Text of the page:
|SFTS Announces New Master of Divinity Curriculum|
New M.Div. Curriculum Approved by Board in May Meetings
San Francisco Theological Seminary is pleased to announce that after extensive development by SFTS faculty, the Board of Trustees has approved a new Masters of Divinity curriculum that will increase student access to the seminary’s most popular program. Beginning in the 2014-2015 school year, students will be able to take advantage of a wide variety of changes to the M.Div. curriculum, outlined below.
Reduction in the number of required credit hours.
The number of required credit hours has been reduced from 81 to 72. SFTS has made this reduction while maintaining the required courses and rigor of the core curriculum. The revision redistributes requirements and electives, and includes a new requirement in spirituality.
Incorporation of a Tutorial Model.
In addition to maintaining seminar-size courses, the new curriculum will feature the “Oxford-Cambridge” tutorial model, in which small groups of students meet regularly with a professor to master a specific subject through a mentorship-style learning experience.
Weekly Interdisciplinary Campus-wide Lectures.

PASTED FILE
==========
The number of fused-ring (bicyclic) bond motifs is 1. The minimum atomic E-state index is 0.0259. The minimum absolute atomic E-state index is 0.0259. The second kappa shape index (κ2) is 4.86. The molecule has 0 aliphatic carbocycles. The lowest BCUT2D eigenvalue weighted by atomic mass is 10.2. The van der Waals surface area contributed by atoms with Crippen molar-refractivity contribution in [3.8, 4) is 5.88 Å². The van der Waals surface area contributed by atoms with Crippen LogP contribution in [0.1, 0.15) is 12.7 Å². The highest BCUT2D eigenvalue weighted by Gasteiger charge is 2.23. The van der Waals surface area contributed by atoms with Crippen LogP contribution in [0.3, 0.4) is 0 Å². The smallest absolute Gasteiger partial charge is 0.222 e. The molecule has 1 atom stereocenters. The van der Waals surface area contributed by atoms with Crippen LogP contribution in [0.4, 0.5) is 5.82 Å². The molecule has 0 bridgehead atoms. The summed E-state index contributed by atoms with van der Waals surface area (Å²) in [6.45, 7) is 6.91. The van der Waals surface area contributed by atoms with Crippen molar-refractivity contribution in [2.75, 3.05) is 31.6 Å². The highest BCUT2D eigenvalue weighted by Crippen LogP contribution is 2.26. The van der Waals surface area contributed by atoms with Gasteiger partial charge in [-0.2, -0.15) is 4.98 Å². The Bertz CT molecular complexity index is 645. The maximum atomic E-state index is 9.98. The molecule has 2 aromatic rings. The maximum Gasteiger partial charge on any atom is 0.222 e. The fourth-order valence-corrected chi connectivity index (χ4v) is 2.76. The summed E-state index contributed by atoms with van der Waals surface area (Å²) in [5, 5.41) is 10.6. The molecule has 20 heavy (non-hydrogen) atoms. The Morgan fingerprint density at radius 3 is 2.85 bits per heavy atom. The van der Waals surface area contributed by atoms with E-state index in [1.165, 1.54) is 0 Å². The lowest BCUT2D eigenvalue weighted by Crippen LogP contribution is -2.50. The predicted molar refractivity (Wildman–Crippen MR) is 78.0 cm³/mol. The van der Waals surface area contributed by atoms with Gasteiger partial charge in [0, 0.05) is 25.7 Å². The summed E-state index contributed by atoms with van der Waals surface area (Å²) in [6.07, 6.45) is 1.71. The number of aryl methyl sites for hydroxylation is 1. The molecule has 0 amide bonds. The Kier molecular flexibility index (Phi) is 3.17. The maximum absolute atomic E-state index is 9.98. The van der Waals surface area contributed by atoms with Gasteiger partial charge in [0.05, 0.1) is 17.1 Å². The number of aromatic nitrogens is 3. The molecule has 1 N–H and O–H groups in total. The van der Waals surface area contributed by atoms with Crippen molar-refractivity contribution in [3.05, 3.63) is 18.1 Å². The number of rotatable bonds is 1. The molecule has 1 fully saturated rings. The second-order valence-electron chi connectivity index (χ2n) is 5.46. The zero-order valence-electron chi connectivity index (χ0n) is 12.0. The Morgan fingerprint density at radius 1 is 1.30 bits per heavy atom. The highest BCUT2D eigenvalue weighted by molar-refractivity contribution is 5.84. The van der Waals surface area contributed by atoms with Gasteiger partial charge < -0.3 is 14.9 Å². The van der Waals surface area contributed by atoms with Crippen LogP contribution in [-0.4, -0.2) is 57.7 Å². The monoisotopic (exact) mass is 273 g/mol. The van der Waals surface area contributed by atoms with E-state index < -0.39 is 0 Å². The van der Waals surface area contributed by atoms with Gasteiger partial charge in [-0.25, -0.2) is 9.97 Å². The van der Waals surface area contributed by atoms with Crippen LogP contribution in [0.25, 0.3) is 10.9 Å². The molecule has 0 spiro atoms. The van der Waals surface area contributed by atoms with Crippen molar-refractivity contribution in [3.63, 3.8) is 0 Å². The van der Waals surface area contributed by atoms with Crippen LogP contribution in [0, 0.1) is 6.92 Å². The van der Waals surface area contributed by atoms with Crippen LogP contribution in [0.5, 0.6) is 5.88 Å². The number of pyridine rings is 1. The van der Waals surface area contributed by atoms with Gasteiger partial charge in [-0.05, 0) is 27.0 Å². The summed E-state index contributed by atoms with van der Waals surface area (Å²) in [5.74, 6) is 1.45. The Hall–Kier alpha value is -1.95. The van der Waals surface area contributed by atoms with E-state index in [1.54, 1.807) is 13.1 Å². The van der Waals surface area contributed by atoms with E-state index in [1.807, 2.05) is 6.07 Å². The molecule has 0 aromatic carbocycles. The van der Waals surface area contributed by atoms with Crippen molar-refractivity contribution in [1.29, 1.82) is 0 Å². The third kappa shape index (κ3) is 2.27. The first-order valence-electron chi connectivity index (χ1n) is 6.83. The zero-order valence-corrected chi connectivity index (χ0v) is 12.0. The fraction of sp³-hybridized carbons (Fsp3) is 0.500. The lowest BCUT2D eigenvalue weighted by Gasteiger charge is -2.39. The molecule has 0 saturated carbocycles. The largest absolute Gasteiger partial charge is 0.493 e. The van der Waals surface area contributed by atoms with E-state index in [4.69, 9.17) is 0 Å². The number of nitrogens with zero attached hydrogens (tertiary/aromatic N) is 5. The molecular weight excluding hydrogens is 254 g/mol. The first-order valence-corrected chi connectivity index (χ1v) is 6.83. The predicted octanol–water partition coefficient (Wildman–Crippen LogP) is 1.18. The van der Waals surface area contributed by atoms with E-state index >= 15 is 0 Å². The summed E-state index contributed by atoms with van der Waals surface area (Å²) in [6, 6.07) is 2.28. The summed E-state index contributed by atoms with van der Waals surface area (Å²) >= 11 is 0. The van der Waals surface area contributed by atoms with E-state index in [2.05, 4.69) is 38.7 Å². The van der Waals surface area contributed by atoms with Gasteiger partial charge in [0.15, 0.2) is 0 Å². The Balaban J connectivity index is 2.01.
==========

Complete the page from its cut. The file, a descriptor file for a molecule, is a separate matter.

Under this new model, all M.Div. students and professors will participate in a weekly interdisciplinary lecture given by a different professor each week using a common theme each semester. This series will provide valuable context and an opportunity for dialogue that supplement the core courses of the M.Div. program.
Adoption of an externship model.
Replacing the third-year internship program is an externship model of education, which will offer students the opportunity to apply for ordainable, yearlong positions after completing the classroom requirements of the degree. This new model, once it is in place, will provide students the benefits of an internship, with the added benefit of earning an income while engaging in on-the-job learning.
Additional Opportunities for Online Courses.
Four courses of the M.Div. curriculum will be placed online throughout the 2014-2015 academic year, which will greatly increase student flexibility.